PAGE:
Tokyo-Based Investment Banker Announces Plans To Haze Colleagues Who Evacuated After The Earthquake

Author:
Updated:
Original:

Are you the employee of an investment bank with offices in Japan? Last week, after the biggest earthquake in nearly a hundred years occurred, which was just the start of the fun, did you try and get out of a country that might be on the precipice of a nuclear meltdown? Which is to say, did you act like a total pussy? We have a message from one of your colleagues. He wants you to know that there's no reason to worry about being "ostracized" for leaving. Such a thing would be patently ridiculous. Having said that, you are all a bunch of pansies who will be reminded of that fact as soon as you return.

One foreign investment banker in Tokyo says he wasn't surprised that so many employees left. "We don't hire people into the financial industry to risk their lives—this is investment banking and we hire investment-banker types," he said. "We are trying to avoid ostracism for those who come back—there is no upside in that—but there is good-natured hazing."

Does this sound like someone you work with? If so, can you let us know if the "good-natured hazing" is something along the lines of being forced to get down on your knees in a $3,000 suit while listening to Cher's "Do you believe in life after love" for every minute you were out of the country or more like being forced to press your head against one of those nuclear reactors for the same period of time?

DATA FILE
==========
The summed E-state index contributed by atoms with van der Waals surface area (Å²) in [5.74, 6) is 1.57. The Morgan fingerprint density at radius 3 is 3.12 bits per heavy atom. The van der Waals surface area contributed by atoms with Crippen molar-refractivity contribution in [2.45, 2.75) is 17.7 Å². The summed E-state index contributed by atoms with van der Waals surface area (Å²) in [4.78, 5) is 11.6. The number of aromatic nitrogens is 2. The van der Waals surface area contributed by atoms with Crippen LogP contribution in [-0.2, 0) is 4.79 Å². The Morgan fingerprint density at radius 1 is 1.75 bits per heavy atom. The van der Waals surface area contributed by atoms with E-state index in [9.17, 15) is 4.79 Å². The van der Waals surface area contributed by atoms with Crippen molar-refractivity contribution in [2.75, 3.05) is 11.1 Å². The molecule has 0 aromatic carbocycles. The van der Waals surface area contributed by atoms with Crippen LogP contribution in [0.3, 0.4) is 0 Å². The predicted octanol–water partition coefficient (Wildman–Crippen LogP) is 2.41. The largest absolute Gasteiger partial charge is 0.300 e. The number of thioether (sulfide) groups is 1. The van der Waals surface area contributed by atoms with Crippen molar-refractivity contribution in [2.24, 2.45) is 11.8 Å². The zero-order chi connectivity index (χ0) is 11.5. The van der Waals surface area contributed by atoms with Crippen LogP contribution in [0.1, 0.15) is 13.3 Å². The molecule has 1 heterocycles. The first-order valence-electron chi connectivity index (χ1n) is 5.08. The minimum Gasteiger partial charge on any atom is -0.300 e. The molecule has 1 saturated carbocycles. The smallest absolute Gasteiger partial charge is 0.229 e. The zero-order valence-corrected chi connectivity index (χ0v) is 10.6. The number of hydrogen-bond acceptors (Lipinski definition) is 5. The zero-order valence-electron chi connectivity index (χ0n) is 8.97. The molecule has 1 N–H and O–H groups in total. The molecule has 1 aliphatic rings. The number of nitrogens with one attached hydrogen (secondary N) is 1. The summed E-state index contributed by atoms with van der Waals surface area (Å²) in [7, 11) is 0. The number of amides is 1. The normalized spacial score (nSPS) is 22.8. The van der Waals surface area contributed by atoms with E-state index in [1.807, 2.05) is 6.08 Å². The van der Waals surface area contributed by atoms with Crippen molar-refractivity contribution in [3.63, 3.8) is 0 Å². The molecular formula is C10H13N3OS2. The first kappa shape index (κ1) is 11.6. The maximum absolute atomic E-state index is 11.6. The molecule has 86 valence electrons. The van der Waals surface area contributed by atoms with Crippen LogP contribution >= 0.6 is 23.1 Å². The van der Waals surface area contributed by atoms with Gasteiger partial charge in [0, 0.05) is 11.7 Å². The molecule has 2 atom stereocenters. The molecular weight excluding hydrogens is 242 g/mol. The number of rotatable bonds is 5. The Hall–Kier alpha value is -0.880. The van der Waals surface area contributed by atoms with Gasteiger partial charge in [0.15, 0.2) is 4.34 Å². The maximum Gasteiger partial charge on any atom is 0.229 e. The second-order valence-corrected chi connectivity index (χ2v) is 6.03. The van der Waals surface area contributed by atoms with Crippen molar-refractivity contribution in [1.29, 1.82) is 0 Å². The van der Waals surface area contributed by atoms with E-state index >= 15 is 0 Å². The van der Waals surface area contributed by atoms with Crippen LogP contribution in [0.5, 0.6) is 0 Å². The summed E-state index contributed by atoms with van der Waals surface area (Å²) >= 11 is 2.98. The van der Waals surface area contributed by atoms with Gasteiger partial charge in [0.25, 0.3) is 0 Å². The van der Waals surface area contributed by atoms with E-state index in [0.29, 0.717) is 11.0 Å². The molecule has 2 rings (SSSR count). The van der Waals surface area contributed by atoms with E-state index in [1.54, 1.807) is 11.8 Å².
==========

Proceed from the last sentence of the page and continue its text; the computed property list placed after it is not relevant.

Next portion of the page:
Ex-Pats In Japan Tiptoe Back To Work [WSJ]

Related

Layoffs Watch '12: Investment Bankers, Everywhere

Gird your loins. Having already slashed bonuses, banks including Citigroup, Goldman Sachs, J.P. Morgan Chase, Morgan Stanley, are preparing to cut dozens of jobs, including some held by senior bankers, according to people familiar with the matter. As they pursue this targeted round of trims as soon as next month, they and rivals are also revisiting profit expectations for their advisory businesses, people familiar with the matter said. Until recently, Wall Street's ax had largely fallen on trading desks, which shed thousands of jobs as business dried up due to regulations and lackluster markets. But the cost-cutting focus is now expanding to deal makers and corporate advisers that have remained among Wall Street's most high-profile professionals even as their contributions to banks' bottom line has been dwarfed by traders. In addition to mergers-and-acquisitions advisory, investment banking includes raising capital through stock and debt. Wall Street Gets Lean [WSJ]